The Canadian Home Builders’ Association (CHBA) claims residential construction represents more jobs and economic impact than any industry in Canada, and president Bob Finnigan is trying to ensure that clout is recognized by all levels of government.
“We are in every single community from coast to coast and from north to south,” said Finnigan, who succeeded Jane Morgan and previously served as 2007 president of the Greater Toronto Home Builders’ Association (which is now named Building Industry and Land Development Association) and 2011 president of the Ontario Home Builders’ Association.
“One part of the economy that’s doing well is building and real estate, and you can’t keep attacking the golden goose.”
Housing affordability is the biggest concern
The CHBA’s biggest concern is housing affordability, as the gap between incomes and house prices has grown too large for many first-time buyers — especially in Vancouver and Toronto.
CHBA research indicates that 94 per cent of Canadians want ground-oriented, low-rise housing, but policy and land costs mean not enough of these homes are being built and condominiums and purpose-built rental apartments are being constructed at almost the same rate.
“For low-rise housing there are three buyers for every two homes, so prices go up,” said Finnigan.
Development taxes now total $6 billion nationally and are growing quickly, which Finnigan said unfairly burdens new homebuyers. Shortfalls in infrastructure funding has delayed development and contributed to these increased development taxes, according to the CHBA, which also believes that development and construction regulations, overly complicated building codes and approval process delays are also increasing costs and creating an inconsistent new housing supply.
“It’s horrible to build 300 homes, 10 homes, 30 homes and 300 homes,” said Finnigan. “That’s just not the way you would do it.
“You’d be better off doing 150, 150, 150, 150. Everybody’s better off that way, with staffing, cash flow and financing. Feast or famine is no way to do it.”
CHBA and the federal government
Finnigan said the CHBA had pushed for the federal government to provide 50 per cent of the funding for major infrastructure projects to help relieve the development tax burden levied on new homebuyers, and he’s pleased that it has pledged to do that.
“It used to be one-third, one-third, one-third, and now the federal government is providing 50 per cent and it’s up to the provinces and municipalities to come up with the other 50 per cent. That should reduce the burden on new homebuyers for transit, new schools, parks, roads, sewers and other things.”
The CHBA is lobbying for the removal of the goods and services tax that’s applied to municipal taxes on new residential developments, calling it unfair to new homebuyers. And as house prices continue to rise, that extra “tax on tax” is further contributing to people being unable to afford a house.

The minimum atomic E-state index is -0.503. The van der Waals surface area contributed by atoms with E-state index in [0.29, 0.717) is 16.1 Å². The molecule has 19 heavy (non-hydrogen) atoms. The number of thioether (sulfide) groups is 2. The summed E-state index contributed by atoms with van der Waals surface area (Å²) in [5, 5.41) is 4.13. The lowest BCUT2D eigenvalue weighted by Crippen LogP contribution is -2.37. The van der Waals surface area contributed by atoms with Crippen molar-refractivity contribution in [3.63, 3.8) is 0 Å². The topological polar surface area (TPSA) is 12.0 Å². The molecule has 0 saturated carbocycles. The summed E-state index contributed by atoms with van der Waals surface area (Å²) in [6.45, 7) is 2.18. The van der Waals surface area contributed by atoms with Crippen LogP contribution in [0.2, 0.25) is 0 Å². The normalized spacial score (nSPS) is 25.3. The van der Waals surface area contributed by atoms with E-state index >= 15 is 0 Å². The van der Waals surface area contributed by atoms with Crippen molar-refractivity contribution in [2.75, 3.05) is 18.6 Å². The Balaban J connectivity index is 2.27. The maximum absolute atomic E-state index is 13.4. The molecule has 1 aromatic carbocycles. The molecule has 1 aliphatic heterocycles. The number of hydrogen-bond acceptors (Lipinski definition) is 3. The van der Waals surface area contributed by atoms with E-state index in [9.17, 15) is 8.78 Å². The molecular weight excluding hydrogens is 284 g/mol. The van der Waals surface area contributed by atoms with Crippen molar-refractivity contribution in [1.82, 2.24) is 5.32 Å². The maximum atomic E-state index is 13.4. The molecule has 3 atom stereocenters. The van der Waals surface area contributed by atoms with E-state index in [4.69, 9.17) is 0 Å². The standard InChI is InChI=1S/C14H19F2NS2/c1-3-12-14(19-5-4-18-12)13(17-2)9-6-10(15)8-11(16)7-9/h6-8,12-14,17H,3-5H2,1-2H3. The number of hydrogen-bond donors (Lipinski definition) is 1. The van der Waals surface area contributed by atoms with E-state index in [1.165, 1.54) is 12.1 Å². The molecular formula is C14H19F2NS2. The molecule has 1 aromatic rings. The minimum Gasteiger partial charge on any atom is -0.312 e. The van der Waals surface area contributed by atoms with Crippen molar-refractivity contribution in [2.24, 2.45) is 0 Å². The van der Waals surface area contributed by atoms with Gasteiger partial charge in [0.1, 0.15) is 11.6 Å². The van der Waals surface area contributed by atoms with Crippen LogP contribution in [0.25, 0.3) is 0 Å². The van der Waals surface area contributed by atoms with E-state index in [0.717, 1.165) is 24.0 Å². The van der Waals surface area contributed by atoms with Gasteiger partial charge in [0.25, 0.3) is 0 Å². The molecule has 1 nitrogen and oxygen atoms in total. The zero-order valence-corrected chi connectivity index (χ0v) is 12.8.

The CHBA would also like to see tax breaks given to purpose-built rental housing, including infill secondary suites, to encourage the building of more affordable rental units.
There’s a significant tax-evading underground economy in Canada when it comes to home renovations, and the CHBA would like to see that reduced with a permanent refundable home renovation tax credit for first-time homebuyers that would require the presentation of receipts. Underground cash deals both hurt the economy and can put unsuspecting homeowners at risk if such renovations aren’t done completely to code and something goes wrong. Finnigan expects a federal government announcement on this issue soon.
Finnigan also expects the federal government to introduce a program where, for certain energy-saving items purchased for houses, owners will receive a percentage of the cost back through a tax credit by presenting receipts. The CHBA would like to see government-supported housing leading the way with retrofits to make them more energy- and water-efficient.
More energy-efficient housing
The Canadian housing sector is responsible for 6.3 per cent of Canadian greenhouse gas emissions and reduced those emissions by 11 per cent from 1990 to 2012, according to the CHBA. Houses built today are 47 per cent more energy-efficient than those built in 1985 and 37 per cent more efficient than those built in 1990, said Finnigan.
“Everything we’ve done so far has been 100 per cent voluntary and it’s been done because we know people are very concerned about their energy bills.”
CHBA research shows that for every dollar invested in new home energy efficiency, there’s an equivalent amount of energy saved.
The association would like to see more money put into older homes that don’t perform nearly as well.
“For every dollar invested in energy retrofits for existing stock, which is 98 per cent of the stock, you’re getting a four to seven times return on savings,” said Finnigan.
Aside from Finnigan’s unpaid volunteer CHBA obligations, which he said can take from 10 to 40 hours per week, he’s a principal and chief operating officer for housing of Herity (formerly The Heron Group of Companies) as well as vice-president of The Mikey Network, a charity formed in 2003 to place public-access defibrillators in high-risk locations.